Hawila is a Norwegian 34 m long two-masted wooden Baltic trader, built in 1935. She was used as an ice freighter between Norway and Sweden until the end of the 1950s. After the collapse of the ice business, the vessel was left abandoned in a Swedish harbor until 1979. She was later refitted as a sail training vessel by a group of young teachers from the Swedish island of Öckerö, and used to sail with school kids until 2008. Hawila was then sold to a private owner who used her as a pleasure craft for short trips in the Baltic Sea. The owner got rapidly exhausted of the continuous needs for maintenance and the high running costs, and left the ship in disrepair in Copenhagen harbor, where he considered dismantling Hawila. In 2014, the vessel was found by a group of friends that started a large refit, and Hawila was donated to the newly created non-profit organization Hawila Project. When fully rigged, Hawila has 9 sails with a total sail surface of 390 m2. The Swedish state Maritime museum gave Hawila the status of cultural-historical value vessel in 2002.
Let´s take you through the detailed history of this 80 year-old ship:
1934: Andreas Bryngelsson, a 50-year old Swedish man from Hönö (island in the Öckerö archipelago, west from Gothenburg) orders a new ship to improve the ice shipping family business.
So far, he owns a 16m ship named Ymer that he sails with his sons Werner, Gunnar, Folke and Elon.
1935: the ship is delivered on August the 15th 1935, which happens to be also the 18th birthday of Folke.
An innovative ship built in Risør, Norway: not only is the ship designed with sails, but it also uses innovative technology by combining the sail power with a diesel engine.
- Ship length: 21,5m
- 1 mast
- Sail surface: 146sqm
Over the years, Hawila is mainly used for ice shipping between Norway and Sweden. The ice is stored in Hönö Klåva where the fishermen could pick it up before going on a fishing trip.
Soon Hawila will need to be extended as the business grows, but also because she is not that easy to steer (too wide for the length).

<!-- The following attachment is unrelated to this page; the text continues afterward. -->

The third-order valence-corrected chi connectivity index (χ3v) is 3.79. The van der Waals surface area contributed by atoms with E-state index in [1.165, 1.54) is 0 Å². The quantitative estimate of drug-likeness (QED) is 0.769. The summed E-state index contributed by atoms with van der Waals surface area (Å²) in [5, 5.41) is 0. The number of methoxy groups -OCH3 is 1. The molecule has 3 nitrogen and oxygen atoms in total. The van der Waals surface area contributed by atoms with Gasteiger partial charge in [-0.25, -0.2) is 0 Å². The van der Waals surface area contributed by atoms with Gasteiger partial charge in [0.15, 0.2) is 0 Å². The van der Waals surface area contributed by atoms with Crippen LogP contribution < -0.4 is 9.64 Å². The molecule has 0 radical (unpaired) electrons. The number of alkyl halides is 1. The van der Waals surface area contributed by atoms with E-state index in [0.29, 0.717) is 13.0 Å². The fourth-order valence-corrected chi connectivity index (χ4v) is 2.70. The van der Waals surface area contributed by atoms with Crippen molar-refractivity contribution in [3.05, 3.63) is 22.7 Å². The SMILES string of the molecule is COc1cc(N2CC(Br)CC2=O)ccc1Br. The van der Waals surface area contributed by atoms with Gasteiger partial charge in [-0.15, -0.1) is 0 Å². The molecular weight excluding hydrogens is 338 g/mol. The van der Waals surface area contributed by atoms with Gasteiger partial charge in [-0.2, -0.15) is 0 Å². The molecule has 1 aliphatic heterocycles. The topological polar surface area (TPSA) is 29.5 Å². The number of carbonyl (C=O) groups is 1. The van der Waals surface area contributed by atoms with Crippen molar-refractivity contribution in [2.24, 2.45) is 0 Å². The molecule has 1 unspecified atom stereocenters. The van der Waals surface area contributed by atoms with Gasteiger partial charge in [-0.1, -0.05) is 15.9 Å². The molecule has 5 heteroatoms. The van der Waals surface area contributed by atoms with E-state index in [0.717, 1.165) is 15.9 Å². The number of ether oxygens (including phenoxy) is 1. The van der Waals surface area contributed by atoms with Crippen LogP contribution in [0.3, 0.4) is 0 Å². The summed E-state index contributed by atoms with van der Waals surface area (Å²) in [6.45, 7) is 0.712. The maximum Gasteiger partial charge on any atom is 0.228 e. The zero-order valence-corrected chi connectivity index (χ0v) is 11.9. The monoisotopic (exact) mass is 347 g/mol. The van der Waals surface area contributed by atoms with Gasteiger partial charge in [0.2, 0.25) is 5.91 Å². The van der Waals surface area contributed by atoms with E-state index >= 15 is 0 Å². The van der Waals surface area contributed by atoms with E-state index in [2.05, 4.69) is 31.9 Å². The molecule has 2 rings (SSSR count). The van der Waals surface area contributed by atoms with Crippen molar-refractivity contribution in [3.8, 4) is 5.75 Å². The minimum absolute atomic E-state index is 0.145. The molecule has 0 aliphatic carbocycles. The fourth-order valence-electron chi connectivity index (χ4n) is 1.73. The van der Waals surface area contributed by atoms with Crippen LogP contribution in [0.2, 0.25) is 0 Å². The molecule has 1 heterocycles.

1938: Hawila is cut in half and 4 ribs are added from rib 0 (the widest part of the vessel).
The mast is moved aft as the mizzen mast, and a new mast is added forward.
Steering was then improved, and by adding sails to the steer also increased speed.
At that time, 3 to 4 people are required to sail Hawila.
- Ship length: deck length 25,5m; 27m overall
- 2 masts
- Sail surface: 180sqm
World War II: during the second World War, top priority being food, only fishing vessels are allowed to buy gasoil.
The Bryngelsson family develops tricks to get some gasoil and continues to do some business.
Also, Hawila was used for smuggling (mostly butter, clothes and packages) between Norway and Sweden. Sailing is then the best way to travel.
Until 1945, Hawila was then turned into a fishing ship, smuggling cargo between Norway and Sweden.
After the 2nd World War, the family stops fishing on Hawila.
Werner and Folke continue fishing on another boat whereas Andreas and Gunnar ship ice with Hawila.
From 1947, Hawila would take 2 trips a week between the island of Knippla and the warehouse on Vänern Lake.
1952: as more power is needed to sail against the river currents all the the way to Vänern lake, Werner, Folke and his 12 year-old son Sven go to Norway to replace the original 75hp engine by a 2-cylinder 150hp engine.
In 1953, Folke and his family emigrate to Brazil, where they teach the local population how to fish, in cooperation with the SIDA (Swedish International Development Cooperation Agency).
Werner keeps sailing Hawila for ice shipping as well as other kind of shipments. In 1956, his 13 year-old son Uno joins the crew until the age of 21.
In the middle of the 60s, finding crew is very difficult and requires a lot of money for the salaries as well as the needed maintenance work. Due to financial problem, Hawila remains in port for several years.
Coming back from Brazil, Folke dreams of sailing Hawila again. He starts to refit her by himself but sadly realises that this is too much work for only one man.